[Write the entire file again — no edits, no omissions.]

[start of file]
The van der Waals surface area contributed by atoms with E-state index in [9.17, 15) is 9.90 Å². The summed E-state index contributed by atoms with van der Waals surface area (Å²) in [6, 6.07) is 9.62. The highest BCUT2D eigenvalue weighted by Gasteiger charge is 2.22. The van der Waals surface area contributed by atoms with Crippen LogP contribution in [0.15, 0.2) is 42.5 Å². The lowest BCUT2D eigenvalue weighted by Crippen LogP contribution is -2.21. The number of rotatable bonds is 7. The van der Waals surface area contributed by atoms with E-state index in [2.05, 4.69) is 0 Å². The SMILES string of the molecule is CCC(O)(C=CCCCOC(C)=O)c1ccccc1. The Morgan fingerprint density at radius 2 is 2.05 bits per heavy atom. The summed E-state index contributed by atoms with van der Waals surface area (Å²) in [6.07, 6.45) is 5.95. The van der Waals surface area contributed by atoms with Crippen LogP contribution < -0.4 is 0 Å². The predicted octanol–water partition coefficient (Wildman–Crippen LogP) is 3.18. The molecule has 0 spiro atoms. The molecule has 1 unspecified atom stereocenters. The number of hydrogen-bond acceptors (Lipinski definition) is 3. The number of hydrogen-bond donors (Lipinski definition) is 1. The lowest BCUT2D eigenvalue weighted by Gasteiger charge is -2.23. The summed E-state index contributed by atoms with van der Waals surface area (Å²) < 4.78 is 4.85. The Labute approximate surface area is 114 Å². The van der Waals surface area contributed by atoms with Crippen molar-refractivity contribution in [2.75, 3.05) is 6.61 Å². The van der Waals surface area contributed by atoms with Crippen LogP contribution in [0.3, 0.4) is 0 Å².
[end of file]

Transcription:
The van der Waals surface area contributed by atoms with E-state index in [9.17, 15) is 9.90 Å². The summed E-state index contributed by atoms with van der Waals surface area (Å²) in [6, 6.07) is 9.62. The highest BCUT2D eigenvalue weighted by Gasteiger charge is 2.22. The van der Waals surface area contributed by atoms with Crippen LogP contribution in [0.15, 0.2) is 42.5 Å². The lowest BCUT2D eigenvalue weighted by Crippen LogP contribution is -2.21. The number of rotatable bonds is 7. The van der Waals surface area contributed by atoms with E-state index in [2.05, 4.69) is 0 Å². The SMILES string of the molecule is CCC(O)(C=CCCCOC(C)=O)c1ccccc1. The Morgan fingerprint density at radius 2 is 2.05 bits per heavy atom. The summed E-state index contributed by atoms with van der Waals surface area (Å²) in [6.07, 6.45) is 5.95. The van der Waals surface area contributed by atoms with Crippen LogP contribution < -0.4 is 0 Å². The predicted octanol–water partition coefficient (Wildman–Crippen LogP) is 3.18. The molecule has 0 spiro atoms. The molecule has 1 unspecified atom stereocenters. The number of hydrogen-bond acceptors (Lipinski definition) is 3. The number of hydrogen-bond donors (Lipinski definition) is 1. The lowest BCUT2D eigenvalue weighted by Gasteiger charge is -2.23. The summed E-state index contributed by atoms with van der Waals surface area (Å²) < 4.78 is 4.85. The Labute approximate surface area is 114 Å². The van der Waals surface area contributed by atoms with Crippen molar-refractivity contribution in [2.75, 3.05) is 6.61 Å². The van der Waals surface area contributed by atoms with Crippen LogP contribution in [0.3, 0.4) is 0 Å².